Future Value of Cash Flows Calculator
Calculate the future value of a series of cash flows. More specifically, you can calculate the future value of uneven cash flows (or even cash flows).
- Interest Rate (discount rate per period)
- This is your expected rate of return on the cash flows for the length of one period.
- If there is compounding, this is number of times compounding will occur during a period. 1 is the minimum.
- Cash Flows at Period Beginning or End
- Choose whether cash flows occur at the beginning of each period (like an annuity due; in advance) or at the end of each period (like an ordinary annuity; in arrears)
- This is the frequency of the corresponding cash flow. These are often the equivalent time period of months or years but a period can be any repeating time unit that payments are made.
- Cash Flows
- The cash flow (payment or receipt) made for a given period or set of periods.
Future Value of Cash Flow Formulas
The future value, FV, of a series of cash flows is the future value, at future time N (total periods in the future), of the sum of the future values of all cash flows, CF.
We start with the formula for FV of a present value (PV) single lump sum at time n and interest rate i,
Substituting cash flow for time period n (CFn) for PV, interest rate for the same period (in), we calculate future value for the cash flow for that one period (FVn),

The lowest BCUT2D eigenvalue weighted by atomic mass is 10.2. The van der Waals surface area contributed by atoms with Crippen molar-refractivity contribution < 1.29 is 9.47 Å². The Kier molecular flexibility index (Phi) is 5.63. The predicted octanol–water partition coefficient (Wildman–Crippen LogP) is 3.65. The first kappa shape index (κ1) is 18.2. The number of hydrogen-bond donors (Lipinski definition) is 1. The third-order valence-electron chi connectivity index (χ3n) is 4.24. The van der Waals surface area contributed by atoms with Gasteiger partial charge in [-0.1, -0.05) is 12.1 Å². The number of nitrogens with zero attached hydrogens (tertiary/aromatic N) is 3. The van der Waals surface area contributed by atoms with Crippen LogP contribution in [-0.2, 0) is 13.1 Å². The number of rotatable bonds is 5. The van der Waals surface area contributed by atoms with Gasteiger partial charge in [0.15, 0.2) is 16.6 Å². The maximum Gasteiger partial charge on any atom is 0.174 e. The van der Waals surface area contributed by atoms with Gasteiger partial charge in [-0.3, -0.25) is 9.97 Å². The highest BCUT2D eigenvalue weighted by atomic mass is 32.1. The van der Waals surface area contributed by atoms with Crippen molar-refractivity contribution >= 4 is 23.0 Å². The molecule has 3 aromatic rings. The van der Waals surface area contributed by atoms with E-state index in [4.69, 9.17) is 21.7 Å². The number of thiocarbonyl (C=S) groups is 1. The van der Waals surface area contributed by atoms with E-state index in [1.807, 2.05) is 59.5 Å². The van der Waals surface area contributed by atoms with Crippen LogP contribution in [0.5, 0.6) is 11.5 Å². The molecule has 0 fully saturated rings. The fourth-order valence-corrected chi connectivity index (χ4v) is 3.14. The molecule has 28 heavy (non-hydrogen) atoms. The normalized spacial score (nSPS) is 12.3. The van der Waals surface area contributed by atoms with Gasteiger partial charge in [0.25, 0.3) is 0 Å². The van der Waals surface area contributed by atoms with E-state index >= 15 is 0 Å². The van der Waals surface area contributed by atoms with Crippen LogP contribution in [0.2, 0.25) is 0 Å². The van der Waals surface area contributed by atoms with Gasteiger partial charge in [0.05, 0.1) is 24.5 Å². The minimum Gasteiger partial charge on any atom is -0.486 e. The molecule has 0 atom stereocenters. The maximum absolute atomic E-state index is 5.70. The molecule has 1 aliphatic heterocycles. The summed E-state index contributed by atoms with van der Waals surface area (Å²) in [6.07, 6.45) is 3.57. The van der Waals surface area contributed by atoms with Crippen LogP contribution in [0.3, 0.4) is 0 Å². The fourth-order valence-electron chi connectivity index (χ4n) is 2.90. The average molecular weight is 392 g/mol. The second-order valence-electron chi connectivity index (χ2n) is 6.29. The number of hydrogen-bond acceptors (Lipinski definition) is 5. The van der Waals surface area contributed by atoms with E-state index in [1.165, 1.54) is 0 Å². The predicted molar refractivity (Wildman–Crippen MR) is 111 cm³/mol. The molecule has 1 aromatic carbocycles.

If our total number of periods is N, the equation for the future value of the cash flow series is the summation of individual cash flows:
For example, i = 4% = 0.04, compounding once per period, for period n = 5, CF = 500 at the end of each period, for a total number of periods of 7,
FV5 = CF5 * (1 + in)7-5
FV5 = 500 * (1 + 0.04)2
FV5 = 500 * (1.04)2
FV5 = 500 * 1.0816
FV5 = 540.80
When cash flows are at the beginning of each period there is an additional period required to bring the value forward to a future value. Therefore, an additional (1 + in) is present in each cash flow multiplication.
With compounding m times per period we arrive at in and n by setting r as the periodic rate and t as the period number to calculate in = r/m and n = mt; we can now calculate the PV starting with the future value formula
Calculating the FV for each cash flow in each period you can produce the following table and sum up the individual cash flows to get your final answer. Note that since we want to know the future value at the end of the 7th period, the future value is unchanged from the cash flow of $700.